CAIRO (AP) - Polls are closing in Egypt where voters in 17 of the country's 27 provinces have been casting ballots in the final phase of a referendum on an Islamist-backed constitution.
The draft charter has polarized the nation. Supporters are say a 'yes' vote offers a chance to restore some normalcy to the country after two years of political upheaval. Opponents see their 'no' vote as a way to preserve the country's secular traditions and prevent President Mohammed Morsi and his Islamist allies from cementing their grip on power.
Preliminary results are expected tonight or early tomorrow. About 56 percent of ballots counted from the first round were in favor of the new charter.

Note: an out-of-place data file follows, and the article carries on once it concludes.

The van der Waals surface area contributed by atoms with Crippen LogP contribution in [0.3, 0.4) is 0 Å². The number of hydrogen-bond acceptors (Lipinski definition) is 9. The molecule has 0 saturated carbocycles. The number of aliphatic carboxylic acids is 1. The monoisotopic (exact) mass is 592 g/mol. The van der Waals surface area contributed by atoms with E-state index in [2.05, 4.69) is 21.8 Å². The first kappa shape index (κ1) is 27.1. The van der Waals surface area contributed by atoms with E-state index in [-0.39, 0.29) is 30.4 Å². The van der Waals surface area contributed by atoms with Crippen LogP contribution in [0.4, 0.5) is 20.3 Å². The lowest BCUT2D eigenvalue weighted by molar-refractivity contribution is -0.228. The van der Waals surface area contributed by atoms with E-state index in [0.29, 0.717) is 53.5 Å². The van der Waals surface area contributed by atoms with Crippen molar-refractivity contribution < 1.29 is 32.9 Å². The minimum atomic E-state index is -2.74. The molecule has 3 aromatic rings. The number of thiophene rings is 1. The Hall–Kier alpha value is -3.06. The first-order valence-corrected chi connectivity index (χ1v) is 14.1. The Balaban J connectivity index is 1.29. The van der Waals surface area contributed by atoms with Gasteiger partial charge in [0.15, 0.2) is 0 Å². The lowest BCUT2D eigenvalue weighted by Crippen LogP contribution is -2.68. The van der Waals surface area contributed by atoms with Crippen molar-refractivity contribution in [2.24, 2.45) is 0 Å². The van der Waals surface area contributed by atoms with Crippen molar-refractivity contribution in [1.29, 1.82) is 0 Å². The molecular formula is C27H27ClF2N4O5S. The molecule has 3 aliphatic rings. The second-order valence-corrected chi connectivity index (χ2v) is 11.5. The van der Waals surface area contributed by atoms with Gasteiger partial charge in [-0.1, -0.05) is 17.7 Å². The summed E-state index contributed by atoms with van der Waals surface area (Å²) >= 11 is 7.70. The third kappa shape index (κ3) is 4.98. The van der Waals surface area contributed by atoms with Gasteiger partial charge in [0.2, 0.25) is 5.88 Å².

Meanwhile, it's also been a day of resignations in Egypt. Egypt's vice president and the governor of its central bank have both announced they are stepping down.
The proposed constitution would do away with the post, so Vice President Mahmoud Mekki's departure was expected. But the sudden timing wasn't. In his statement, Mekki hinted that his decision could be linked to Morsi's policies, saying with his background as a judge, politics doesn't suit him.
The central bank chief's departure comes as Egypt's pound has been losing value and a deal with the IMF for a much needed loan of $4.8 billion has been put off.